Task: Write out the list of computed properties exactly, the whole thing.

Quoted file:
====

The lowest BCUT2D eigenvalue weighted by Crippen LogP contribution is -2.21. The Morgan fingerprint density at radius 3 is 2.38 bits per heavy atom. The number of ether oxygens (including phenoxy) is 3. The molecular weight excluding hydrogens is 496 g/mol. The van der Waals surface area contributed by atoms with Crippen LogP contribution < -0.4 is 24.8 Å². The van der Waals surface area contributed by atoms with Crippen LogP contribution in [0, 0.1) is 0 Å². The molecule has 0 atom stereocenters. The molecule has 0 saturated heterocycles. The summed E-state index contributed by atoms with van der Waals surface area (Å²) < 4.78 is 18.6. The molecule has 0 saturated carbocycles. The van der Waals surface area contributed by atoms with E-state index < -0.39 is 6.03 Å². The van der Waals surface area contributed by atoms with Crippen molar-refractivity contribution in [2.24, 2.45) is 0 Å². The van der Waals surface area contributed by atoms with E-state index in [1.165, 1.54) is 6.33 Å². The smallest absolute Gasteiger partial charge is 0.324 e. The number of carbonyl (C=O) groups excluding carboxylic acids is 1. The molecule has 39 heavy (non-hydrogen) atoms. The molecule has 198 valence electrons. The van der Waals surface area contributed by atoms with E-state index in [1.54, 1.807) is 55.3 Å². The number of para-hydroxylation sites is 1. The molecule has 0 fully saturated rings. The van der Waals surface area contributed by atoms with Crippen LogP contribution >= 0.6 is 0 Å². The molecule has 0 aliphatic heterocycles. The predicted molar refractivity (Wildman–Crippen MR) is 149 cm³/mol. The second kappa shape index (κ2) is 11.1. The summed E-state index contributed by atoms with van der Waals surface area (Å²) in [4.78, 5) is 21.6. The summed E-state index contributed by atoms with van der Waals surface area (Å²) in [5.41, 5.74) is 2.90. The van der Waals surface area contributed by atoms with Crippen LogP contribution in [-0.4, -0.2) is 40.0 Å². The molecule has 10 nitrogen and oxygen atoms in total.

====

The lowest BCUT2D eigenvalue weighted by Crippen LogP contribution is -2.21. The Morgan fingerprint density at radius 3 is 2.38 bits per heavy atom. The number of ether oxygens (including phenoxy) is 3. The molecular weight excluding hydrogens is 496 g/mol. The van der Waals surface area contributed by atoms with Crippen LogP contribution < -0.4 is 24.8 Å². The van der Waals surface area contributed by atoms with Crippen LogP contribution in [0, 0.1) is 0 Å². The molecule has 0 atom stereocenters. The molecule has 0 saturated heterocycles. The summed E-state index contributed by atoms with van der Waals surface area (Å²) < 4.78 is 18.6. The molecule has 0 saturated carbocycles. The van der Waals surface area contributed by atoms with E-state index < -0.39 is 6.03 Å². The van der Waals surface area contributed by atoms with Crippen molar-refractivity contribution in [2.24, 2.45) is 0 Å². The van der Waals surface area contributed by atoms with E-state index in [1.165, 1.54) is 6.33 Å². The smallest absolute Gasteiger partial charge is 0.324 e. The number of carbonyl (C=O) groups excluding carboxylic acids is 1. The molecule has 39 heavy (non-hydrogen) atoms. The molecule has 198 valence electrons. The van der Waals surface area contributed by atoms with E-state index in [1.54, 1.807) is 55.3 Å². The number of para-hydroxylation sites is 1. The molecule has 0 fully saturated rings. The van der Waals surface area contributed by atoms with Crippen LogP contribution >= 0.6 is 0 Å². The molecule has 0 aliphatic heterocycles. The predicted molar refractivity (Wildman–Crippen MR) is 149 cm³/mol. The second kappa shape index (κ2) is 11.1. The summed E-state index contributed by atoms with van der Waals surface area (Å²) in [4.78, 5) is 21.6. The summed E-state index contributed by atoms with van der Waals surface area (Å²) in [5.41, 5.74) is 2.90. The van der Waals surface area contributed by atoms with Crippen LogP contribution in [-0.4, -0.2) is 40.0 Å². The molecule has 10 nitrogen and oxygen atoms in total.